|Speaker: Mark S. Pearce, University of Newcastle upon Tyne|
Geographically weighted regression is a method for exploring spatial nonstationarity. Spatial nonstationarity being a condition in which a simple "global" regression model cannot adequately explain the relationships between some sets of variables over a geographical area. Instead, the nature of the model should alter over space to reflect the structure within the data. For example does the risk of disease in relation to a risk factor remain constant across a geographical area, or is the relationship stronger at certain points within the area.
Brunsdon et al. (1996) developed geographically weighted regression, which attempts to capture this spatial variation by calibrating a multiple regression model which allows different relationships between variables to exist at different points in space.
The basic idea of geographically weighted regression is that a regression model is fitted at each point in the data, weighting all observations by a function of distance from that point. This corresponds to the idea that observations sampled near to the observation where the regression is centred have more influence on the resulting regression parameters at that point than observations further away. This then produces a set of parameter estimates at each point in the defined geographical area. These parameter estimates can then be mapped using GIS software to identify where the relationships between variables vary, providing a useful form of exploratory analysis. Using Monte Carlo methods 2 hypothesis tests can be carried out:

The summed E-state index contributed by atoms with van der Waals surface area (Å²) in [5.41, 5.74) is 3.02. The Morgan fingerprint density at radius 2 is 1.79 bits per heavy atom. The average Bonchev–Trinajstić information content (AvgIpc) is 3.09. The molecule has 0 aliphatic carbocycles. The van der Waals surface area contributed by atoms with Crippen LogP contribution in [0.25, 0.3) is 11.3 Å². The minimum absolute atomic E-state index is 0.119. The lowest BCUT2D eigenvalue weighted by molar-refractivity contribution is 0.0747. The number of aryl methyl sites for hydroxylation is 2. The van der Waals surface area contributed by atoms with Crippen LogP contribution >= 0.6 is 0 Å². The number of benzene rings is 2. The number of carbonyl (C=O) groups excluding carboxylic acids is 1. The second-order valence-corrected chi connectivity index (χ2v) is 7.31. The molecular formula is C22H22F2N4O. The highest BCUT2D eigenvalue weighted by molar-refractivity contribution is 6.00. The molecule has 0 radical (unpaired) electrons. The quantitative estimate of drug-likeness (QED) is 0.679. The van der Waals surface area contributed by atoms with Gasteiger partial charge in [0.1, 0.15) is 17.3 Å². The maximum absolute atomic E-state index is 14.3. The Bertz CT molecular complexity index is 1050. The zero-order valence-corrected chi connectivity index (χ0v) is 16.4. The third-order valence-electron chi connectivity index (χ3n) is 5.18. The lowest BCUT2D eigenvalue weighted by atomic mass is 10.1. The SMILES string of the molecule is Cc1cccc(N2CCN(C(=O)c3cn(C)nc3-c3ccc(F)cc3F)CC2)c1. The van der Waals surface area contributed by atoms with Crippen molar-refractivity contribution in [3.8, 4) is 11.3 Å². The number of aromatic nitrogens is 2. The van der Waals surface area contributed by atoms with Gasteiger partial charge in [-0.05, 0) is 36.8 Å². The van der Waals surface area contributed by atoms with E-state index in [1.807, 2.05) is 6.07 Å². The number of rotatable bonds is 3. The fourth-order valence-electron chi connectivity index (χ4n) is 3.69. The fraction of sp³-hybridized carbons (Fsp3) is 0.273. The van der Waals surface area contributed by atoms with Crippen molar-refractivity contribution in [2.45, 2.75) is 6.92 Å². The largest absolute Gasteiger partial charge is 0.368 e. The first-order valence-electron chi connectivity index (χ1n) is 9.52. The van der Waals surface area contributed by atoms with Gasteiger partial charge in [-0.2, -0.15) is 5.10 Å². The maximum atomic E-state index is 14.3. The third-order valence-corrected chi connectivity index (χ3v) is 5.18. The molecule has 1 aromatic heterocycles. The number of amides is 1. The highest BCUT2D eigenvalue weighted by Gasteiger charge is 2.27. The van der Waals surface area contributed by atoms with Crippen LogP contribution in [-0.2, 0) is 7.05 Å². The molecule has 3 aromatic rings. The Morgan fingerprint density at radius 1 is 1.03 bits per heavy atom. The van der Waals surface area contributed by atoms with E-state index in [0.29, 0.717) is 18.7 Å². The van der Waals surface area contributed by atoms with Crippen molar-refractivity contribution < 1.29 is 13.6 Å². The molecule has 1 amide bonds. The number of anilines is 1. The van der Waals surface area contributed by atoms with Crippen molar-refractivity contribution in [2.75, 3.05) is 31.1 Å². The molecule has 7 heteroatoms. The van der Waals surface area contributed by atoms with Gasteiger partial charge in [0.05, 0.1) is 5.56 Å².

I will present how this method can be carried out in Stata using the ado files gwr and gwrgrid which both apply geographically weighted regression to a dataset containing geographical reference points. The only difference between the two ado files being that gwrgrid places a grid over the geographical area and carries out regressions centred at each grid centroid, whereas gwr carries out regressions centred at each point in the data.
The code in these ado files is based on the paper by Brunsdon et al., and a FORTRAN program written by Brunsdon et al., and has been extended to any form of generalized linear model by relying heavily on the existing glm function in Stata.
The technique and programs, and the options included with them, will be demonstrated on the example given by Brunsdon et al. — a ward-level dataset from the 1991 UK census relating car ownership rates to social class and male unemployment in the county of Tyne & Wear in north-east England.